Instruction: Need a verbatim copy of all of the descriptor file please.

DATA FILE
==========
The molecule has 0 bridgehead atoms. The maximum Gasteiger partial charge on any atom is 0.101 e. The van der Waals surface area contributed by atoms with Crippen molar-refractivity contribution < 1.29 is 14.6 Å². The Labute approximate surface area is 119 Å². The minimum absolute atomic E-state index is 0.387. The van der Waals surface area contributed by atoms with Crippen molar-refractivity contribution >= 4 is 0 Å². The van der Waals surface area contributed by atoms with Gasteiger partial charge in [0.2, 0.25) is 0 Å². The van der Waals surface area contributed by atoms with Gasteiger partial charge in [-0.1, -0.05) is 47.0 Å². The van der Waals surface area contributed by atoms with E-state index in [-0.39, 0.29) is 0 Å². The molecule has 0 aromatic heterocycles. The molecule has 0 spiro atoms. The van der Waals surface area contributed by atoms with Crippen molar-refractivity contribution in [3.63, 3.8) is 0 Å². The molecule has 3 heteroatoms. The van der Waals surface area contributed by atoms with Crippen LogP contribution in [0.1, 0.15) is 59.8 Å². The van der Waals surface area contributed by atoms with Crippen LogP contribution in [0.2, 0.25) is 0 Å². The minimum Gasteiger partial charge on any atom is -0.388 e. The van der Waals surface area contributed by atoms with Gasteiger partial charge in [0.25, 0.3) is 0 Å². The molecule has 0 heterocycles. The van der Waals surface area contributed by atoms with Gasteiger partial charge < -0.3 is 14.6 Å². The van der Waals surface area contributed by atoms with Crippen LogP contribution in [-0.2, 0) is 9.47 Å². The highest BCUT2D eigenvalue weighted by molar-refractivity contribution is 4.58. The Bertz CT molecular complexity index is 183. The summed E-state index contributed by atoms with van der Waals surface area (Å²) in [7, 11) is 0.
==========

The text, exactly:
The molecule has 0 bridgehead atoms. The maximum Gasteiger partial charge on any atom is 0.101 e. The van der Waals surface area contributed by atoms with Crippen molar-refractivity contribution < 1.29 is 14.6 Å². The Labute approximate surface area is 119 Å². The minimum absolute atomic E-state index is 0.387. The van der Waals surface area contributed by atoms with Crippen molar-refractivity contribution >= 4 is 0 Å². The van der Waals surface area contributed by atoms with Gasteiger partial charge in [0.2, 0.25) is 0 Å². The van der Waals surface area contributed by atoms with Gasteiger partial charge in [-0.1, -0.05) is 47.0 Å². The van der Waals surface area contributed by atoms with E-state index in [-0.39, 0.29) is 0 Å². The molecule has 0 aromatic heterocycles. The molecule has 0 spiro atoms. The van der Waals surface area contributed by atoms with Crippen molar-refractivity contribution in [3.63, 3.8) is 0 Å². The molecule has 3 heteroatoms. The van der Waals surface area contributed by atoms with Crippen LogP contribution in [0.1, 0.15) is 59.8 Å². The van der Waals surface area contributed by atoms with Crippen LogP contribution in [0.2, 0.25) is 0 Å². The minimum Gasteiger partial charge on any atom is -0.388 e. The van der Waals surface area contributed by atoms with Gasteiger partial charge in [0.25, 0.3) is 0 Å². The molecule has 0 heterocycles. The van der Waals surface area contributed by atoms with Gasteiger partial charge < -0.3 is 14.6 Å². The van der Waals surface area contributed by atoms with Crippen LogP contribution in [-0.2, 0) is 9.47 Å². The highest BCUT2D eigenvalue weighted by molar-refractivity contribution is 4.58. The Bertz CT molecular complexity index is 183. The summed E-state index contributed by atoms with van der Waals surface area (Å²) in [7, 11) is 0.